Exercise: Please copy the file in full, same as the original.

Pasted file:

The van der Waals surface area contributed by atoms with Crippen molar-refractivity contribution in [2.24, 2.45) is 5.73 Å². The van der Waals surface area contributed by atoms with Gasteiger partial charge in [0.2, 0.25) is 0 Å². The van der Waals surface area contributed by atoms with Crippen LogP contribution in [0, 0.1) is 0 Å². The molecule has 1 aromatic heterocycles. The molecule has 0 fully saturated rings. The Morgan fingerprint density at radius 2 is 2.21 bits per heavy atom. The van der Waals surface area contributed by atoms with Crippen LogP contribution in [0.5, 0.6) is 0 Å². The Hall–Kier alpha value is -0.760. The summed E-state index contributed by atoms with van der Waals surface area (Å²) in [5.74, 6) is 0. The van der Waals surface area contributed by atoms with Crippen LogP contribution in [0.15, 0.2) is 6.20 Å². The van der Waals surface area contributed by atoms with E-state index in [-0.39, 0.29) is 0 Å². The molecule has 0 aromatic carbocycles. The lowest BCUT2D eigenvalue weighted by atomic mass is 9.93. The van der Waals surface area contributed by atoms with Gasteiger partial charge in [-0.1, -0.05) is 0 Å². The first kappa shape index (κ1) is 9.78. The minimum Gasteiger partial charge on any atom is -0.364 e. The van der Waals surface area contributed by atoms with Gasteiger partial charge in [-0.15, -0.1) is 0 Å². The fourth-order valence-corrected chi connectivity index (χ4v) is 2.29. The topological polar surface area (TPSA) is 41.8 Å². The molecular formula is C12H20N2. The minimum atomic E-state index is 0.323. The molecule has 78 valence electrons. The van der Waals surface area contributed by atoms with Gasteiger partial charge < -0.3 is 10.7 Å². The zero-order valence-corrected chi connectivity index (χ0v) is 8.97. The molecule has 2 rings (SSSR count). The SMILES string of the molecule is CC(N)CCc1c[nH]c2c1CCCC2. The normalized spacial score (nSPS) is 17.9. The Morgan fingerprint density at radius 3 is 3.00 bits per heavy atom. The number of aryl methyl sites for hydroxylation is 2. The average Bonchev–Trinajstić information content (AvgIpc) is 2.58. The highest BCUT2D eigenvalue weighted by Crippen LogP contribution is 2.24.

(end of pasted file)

The van der Waals surface area contributed by atoms with Crippen molar-refractivity contribution in [2.24, 2.45) is 5.73 Å². The van der Waals surface area contributed by atoms with Gasteiger partial charge in [0.2, 0.25) is 0 Å². The van der Waals surface area contributed by atoms with Crippen LogP contribution in [0, 0.1) is 0 Å². The molecule has 1 aromatic heterocycles. The molecule has 0 fully saturated rings. The Morgan fingerprint density at radius 2 is 2.21 bits per heavy atom. The van der Waals surface area contributed by atoms with Crippen LogP contribution in [0.5, 0.6) is 0 Å². The Hall–Kier alpha value is -0.760. The summed E-state index contributed by atoms with van der Waals surface area (Å²) in [5.74, 6) is 0. The van der Waals surface area contributed by atoms with Crippen LogP contribution in [0.15, 0.2) is 6.20 Å². The van der Waals surface area contributed by atoms with E-state index in [-0.39, 0.29) is 0 Å². The molecule has 0 aromatic carbocycles. The lowest BCUT2D eigenvalue weighted by atomic mass is 9.93. The van der Waals surface area contributed by atoms with Gasteiger partial charge in [-0.1, -0.05) is 0 Å². The first kappa shape index (κ1) is 9.78. The minimum Gasteiger partial charge on any atom is -0.364 e. The van der Waals surface area contributed by atoms with Gasteiger partial charge in [-0.15, -0.1) is 0 Å². The fourth-order valence-corrected chi connectivity index (χ4v) is 2.29. The topological polar surface area (TPSA) is 41.8 Å². The molecular formula is C12H20N2. The minimum atomic E-state index is 0.323. The molecule has 78 valence electrons. The van der Waals surface area contributed by atoms with Gasteiger partial charge < -0.3 is 10.7 Å². The zero-order valence-corrected chi connectivity index (χ0v) is 8.97. The molecule has 2 rings (SSSR count). The SMILES string of the molecule is CC(N)CCc1c[nH]c2c1CCCC2. The normalized spacial score (nSPS) is 17.9. The Morgan fingerprint density at radius 3 is 3.00 bits per heavy atom. The number of aryl methyl sites for hydroxylation is 2. The average Bonchev–Trinajstić information content (AvgIpc) is 2.58. The highest BCUT2D eigenvalue weighted by Crippen LogP contribution is 2.24.